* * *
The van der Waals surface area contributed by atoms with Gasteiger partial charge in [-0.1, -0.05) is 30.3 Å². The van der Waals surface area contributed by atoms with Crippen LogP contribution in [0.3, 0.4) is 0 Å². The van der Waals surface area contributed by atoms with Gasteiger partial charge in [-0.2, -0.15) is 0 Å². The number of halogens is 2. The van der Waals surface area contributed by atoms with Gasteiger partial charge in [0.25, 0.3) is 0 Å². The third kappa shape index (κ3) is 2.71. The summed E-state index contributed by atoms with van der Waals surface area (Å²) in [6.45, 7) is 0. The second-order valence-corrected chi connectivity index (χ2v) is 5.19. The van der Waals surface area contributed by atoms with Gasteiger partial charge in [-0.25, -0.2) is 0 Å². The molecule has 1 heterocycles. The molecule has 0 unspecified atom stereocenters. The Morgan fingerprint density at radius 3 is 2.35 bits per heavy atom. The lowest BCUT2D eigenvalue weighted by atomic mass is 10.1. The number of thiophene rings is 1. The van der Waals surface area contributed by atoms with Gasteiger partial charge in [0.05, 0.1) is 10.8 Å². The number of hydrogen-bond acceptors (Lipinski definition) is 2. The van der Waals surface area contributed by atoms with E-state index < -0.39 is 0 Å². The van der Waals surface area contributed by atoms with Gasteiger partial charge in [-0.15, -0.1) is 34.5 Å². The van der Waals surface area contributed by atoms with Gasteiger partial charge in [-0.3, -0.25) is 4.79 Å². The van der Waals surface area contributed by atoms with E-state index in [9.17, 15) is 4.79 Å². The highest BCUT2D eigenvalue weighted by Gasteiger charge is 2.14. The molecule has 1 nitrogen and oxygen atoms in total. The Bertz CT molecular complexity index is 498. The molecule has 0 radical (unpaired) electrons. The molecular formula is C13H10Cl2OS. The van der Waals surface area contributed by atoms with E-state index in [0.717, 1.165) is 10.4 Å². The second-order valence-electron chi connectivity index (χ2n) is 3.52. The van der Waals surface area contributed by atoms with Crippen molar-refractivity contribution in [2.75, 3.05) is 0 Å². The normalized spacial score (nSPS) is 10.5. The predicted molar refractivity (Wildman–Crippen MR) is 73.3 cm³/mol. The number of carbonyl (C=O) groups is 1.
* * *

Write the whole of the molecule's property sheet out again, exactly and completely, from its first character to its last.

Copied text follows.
The van der Waals surface area contributed by atoms with Gasteiger partial charge in [-0.1, -0.05) is 30.3 Å². The van der Waals surface area contributed by atoms with Crippen LogP contribution in [0.3, 0.4) is 0 Å². The van der Waals surface area contributed by atoms with Gasteiger partial charge in [-0.2, -0.15) is 0 Å². The number of halogens is 2. The van der Waals surface area contributed by atoms with Gasteiger partial charge in [0.25, 0.3) is 0 Å². The third kappa shape index (κ3) is 2.71. The summed E-state index contributed by atoms with van der Waals surface area (Å²) in [6.45, 7) is 0. The second-order valence-corrected chi connectivity index (χ2v) is 5.19. The van der Waals surface area contributed by atoms with Gasteiger partial charge in [-0.25, -0.2) is 0 Å². The molecule has 1 heterocycles. The molecule has 0 unspecified atom stereocenters. The Morgan fingerprint density at radius 3 is 2.35 bits per heavy atom. The lowest BCUT2D eigenvalue weighted by atomic mass is 10.1. The number of thiophene rings is 1. The van der Waals surface area contributed by atoms with Gasteiger partial charge in [0.05, 0.1) is 10.8 Å². The number of hydrogen-bond acceptors (Lipinski definition) is 2. The van der Waals surface area contributed by atoms with E-state index < -0.39 is 0 Å². The van der Waals surface area contributed by atoms with Gasteiger partial charge in [-0.15, -0.1) is 34.5 Å². The van der Waals surface area contributed by atoms with Gasteiger partial charge in [-0.3, -0.25) is 4.79 Å². The van der Waals surface area contributed by atoms with E-state index in [9.17, 15) is 4.79 Å². The highest BCUT2D eigenvalue weighted by Gasteiger charge is 2.14. The molecule has 1 nitrogen and oxygen atoms in total. The Bertz CT molecular complexity index is 498. The molecule has 0 radical (unpaired) electrons. The molecular formula is C13H10Cl2OS. The van der Waals surface area contributed by atoms with E-state index in [0.717, 1.165) is 10.4 Å². The second-order valence-electron chi connectivity index (χ2n) is 3.52. The van der Waals surface area contributed by atoms with Crippen molar-refractivity contribution in [2.75, 3.05) is 0 Å². The normalized spacial score (nSPS) is 10.5. The predicted molar refractivity (Wildman–Crippen MR) is 73.3 cm³/mol. The number of carbonyl (C=O) groups is 1.